“The mistake most new psychedelic therapists make is they over-function — they try and get in and do something in the trip, when really what you want to do is keep the trip moving. You may have to intervene occasionally, but for the most part, you just want to hold the space and stay connected. The subtleties of that are forged in the experience of your own journey. At TheraPsil, that’s an absolute boundary.”

HM: You’ve said, “there are no bad trips, only challenging ones.” What do you mean by that?

DP: “Most people define a bad trip as losing your agency; as in, something is happening that you feel you can’t control and you don’t like it, and it can often also be overwhelming or terrifying. That can happen sometimes in therapeutic settings, and we can’t mitigate that, but the client is supported through this experience by the therapist. What makes a bad trip in my judgement, is that you are alone: you’re in the middle of chaos, perhaps you don’t know where you are, you might be what we describe as ‘freaking out.’ That can be traumatizing, and you can get PTSD from that kind of experience.

“In a therapeutic setting, I’m not saying that you can’t have a hard or challenging trip, but because you’re connected to people that can keep you safe, it’s not the same kind of negative experience. I believe we can all have challenging trips, but there are no bad trips.”

HM: What are some of the key concepts you teach to students in training?

DP: “Everything that we learn in the course and everything that informs our decisions is taught through the lens of safety and efficacy. Patient safety is the most important consideration because it’s a very vulnerable state when people take the equivalent of five grams of mushrooms.

“We have to mitigate any risk to them, as much as possible, and that’s a big part of our training. We discuss important things like preparation, intentions, and set and setting, but at the same time, we also talk about agency. It’s important that at every step of the way, we’ve done as good a job as we can of explaining things, so that consent is fully informed. We can’t tell people what the experience will be like because it’s always unique to the individual, but we can explain to them the sorts of things that can happen, and what we will do if there are tough moments.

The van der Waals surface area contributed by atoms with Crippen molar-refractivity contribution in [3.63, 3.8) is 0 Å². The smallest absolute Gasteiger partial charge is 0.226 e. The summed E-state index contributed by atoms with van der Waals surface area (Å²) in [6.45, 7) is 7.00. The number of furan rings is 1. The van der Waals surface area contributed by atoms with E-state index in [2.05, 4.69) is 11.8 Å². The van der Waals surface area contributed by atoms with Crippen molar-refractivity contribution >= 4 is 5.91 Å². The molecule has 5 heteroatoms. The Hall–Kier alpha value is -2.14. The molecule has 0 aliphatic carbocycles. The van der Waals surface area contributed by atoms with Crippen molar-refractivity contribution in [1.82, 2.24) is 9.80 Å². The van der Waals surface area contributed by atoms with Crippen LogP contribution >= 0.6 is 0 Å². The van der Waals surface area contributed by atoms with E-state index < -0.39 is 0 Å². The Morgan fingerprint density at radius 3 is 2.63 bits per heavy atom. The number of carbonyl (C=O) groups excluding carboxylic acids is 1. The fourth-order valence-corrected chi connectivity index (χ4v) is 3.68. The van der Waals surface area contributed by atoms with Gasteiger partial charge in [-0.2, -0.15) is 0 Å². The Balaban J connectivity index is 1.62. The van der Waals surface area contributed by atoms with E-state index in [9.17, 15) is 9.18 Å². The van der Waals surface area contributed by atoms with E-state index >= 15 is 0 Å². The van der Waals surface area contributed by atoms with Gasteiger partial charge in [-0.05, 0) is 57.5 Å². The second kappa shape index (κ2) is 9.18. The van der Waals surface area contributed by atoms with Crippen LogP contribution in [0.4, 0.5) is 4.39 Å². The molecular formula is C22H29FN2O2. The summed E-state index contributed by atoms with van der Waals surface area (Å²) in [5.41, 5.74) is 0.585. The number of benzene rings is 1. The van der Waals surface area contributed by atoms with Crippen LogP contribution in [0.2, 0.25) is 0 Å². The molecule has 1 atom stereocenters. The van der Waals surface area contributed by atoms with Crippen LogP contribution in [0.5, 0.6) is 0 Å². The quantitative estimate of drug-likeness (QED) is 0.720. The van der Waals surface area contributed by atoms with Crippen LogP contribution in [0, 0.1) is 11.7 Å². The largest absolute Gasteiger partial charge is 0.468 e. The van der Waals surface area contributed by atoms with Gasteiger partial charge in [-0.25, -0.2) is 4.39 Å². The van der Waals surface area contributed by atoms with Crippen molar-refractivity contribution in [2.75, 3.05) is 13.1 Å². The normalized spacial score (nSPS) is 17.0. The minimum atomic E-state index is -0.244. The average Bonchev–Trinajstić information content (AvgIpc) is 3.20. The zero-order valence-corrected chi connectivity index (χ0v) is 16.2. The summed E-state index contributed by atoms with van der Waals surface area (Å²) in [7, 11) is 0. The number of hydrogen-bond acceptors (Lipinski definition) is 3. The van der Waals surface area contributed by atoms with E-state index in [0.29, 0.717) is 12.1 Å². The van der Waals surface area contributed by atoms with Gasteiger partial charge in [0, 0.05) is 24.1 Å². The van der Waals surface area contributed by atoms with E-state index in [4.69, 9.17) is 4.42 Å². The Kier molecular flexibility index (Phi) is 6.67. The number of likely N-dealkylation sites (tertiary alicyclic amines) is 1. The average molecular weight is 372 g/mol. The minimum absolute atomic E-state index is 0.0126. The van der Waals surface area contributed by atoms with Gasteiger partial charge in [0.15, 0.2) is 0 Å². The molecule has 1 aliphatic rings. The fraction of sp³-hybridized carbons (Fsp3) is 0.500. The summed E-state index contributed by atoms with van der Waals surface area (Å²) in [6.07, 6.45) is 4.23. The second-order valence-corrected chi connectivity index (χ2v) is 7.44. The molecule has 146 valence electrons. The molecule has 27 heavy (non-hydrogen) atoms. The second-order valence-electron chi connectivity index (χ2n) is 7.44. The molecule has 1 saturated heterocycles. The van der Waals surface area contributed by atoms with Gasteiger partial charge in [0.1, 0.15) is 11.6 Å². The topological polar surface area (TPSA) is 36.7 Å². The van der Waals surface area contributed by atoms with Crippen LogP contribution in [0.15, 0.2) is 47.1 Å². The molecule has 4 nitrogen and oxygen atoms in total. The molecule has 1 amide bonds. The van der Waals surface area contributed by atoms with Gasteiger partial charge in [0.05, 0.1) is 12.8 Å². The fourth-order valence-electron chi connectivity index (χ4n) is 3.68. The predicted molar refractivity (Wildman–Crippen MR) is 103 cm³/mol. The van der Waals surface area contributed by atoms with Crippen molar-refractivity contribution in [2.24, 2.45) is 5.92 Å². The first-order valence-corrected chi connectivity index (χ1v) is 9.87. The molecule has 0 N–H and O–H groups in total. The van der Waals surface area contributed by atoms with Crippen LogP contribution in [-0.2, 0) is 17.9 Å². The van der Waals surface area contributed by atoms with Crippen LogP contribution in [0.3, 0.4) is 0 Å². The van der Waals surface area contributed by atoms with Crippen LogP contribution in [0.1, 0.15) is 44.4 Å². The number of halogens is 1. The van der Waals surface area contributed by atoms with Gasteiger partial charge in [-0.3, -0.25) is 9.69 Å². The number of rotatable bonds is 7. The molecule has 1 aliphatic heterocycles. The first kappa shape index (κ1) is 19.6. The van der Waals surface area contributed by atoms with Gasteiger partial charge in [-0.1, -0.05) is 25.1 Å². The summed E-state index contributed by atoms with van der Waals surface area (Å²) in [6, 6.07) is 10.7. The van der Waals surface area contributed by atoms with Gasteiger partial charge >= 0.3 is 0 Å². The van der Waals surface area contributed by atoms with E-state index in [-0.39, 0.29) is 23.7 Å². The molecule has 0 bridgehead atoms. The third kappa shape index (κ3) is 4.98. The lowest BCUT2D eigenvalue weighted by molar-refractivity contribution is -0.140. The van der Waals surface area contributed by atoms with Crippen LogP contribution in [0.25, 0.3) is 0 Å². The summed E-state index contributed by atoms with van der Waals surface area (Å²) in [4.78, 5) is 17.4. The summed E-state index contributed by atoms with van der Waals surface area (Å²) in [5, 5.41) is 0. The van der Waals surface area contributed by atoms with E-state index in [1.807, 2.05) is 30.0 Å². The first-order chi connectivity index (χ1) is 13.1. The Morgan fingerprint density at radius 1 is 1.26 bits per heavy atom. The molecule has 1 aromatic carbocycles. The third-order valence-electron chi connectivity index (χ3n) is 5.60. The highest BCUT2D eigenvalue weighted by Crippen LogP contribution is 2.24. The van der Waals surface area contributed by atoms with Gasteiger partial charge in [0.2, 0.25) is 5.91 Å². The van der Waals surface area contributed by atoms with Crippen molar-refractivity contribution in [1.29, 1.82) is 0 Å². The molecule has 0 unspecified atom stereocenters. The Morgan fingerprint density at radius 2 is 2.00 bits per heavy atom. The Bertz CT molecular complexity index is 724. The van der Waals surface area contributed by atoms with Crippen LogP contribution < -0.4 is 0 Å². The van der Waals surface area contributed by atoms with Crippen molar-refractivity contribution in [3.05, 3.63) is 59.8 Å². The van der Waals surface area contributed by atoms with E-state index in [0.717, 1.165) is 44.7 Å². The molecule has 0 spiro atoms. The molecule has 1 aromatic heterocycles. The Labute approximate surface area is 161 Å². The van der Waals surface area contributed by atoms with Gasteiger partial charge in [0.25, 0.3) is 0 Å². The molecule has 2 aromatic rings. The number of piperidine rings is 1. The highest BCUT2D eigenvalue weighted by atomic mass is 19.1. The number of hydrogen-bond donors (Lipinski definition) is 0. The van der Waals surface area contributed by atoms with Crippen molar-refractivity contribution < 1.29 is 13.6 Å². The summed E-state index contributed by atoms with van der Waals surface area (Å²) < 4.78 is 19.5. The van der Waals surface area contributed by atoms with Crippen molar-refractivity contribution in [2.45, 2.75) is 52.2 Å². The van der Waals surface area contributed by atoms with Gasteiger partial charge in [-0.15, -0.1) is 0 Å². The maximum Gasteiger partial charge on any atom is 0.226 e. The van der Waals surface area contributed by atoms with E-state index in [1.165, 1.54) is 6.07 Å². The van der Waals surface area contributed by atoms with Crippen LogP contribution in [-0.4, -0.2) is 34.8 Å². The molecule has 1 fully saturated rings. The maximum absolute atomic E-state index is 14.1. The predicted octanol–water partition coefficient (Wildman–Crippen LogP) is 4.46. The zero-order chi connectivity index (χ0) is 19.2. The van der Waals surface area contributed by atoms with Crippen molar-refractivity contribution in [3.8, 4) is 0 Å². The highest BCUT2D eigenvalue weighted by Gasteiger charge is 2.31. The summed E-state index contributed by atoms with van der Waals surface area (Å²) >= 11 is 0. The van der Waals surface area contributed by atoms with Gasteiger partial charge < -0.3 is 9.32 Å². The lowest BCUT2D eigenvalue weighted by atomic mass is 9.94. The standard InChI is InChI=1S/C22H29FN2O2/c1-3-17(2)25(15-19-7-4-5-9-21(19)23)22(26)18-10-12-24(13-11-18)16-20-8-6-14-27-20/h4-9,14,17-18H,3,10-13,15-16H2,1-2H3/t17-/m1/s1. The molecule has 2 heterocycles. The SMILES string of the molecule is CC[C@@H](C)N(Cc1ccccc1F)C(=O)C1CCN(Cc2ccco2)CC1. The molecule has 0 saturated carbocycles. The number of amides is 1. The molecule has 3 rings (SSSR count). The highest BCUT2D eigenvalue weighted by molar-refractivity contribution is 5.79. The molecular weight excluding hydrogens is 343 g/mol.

“Every client, especially clients for psychedelic therapy, has the right to feel prized by their therapist. In order for me to prize someone, I have to have a lens through which I can understand them, and in the course, that lens is trauma-informed. In my judgment, for almost every client, the core issue is trauma. You’ve got to really feel like it’s a privilege to be working with this person.

“Oftentimes, people are pretty desperate if they are choosing psychedelic therapy — they’ve tried everything, and it hasn’t worked. When we have great compassion and understanding for them, it allows them to trust us, and that can lead to more positive outcomes in the sessions.”

This interview has been edited for clarity and length.

Amanda Siebert

Amanda Siebert

View all posts by Amanda Siebert

Amanda has written for The New York Times, Vice and The Dales Report, and is also a contributing writer for Forbes and Leafly. She is also the founder of Inside the Jar, an independent publication focusing on counter culture in the United States and Canada.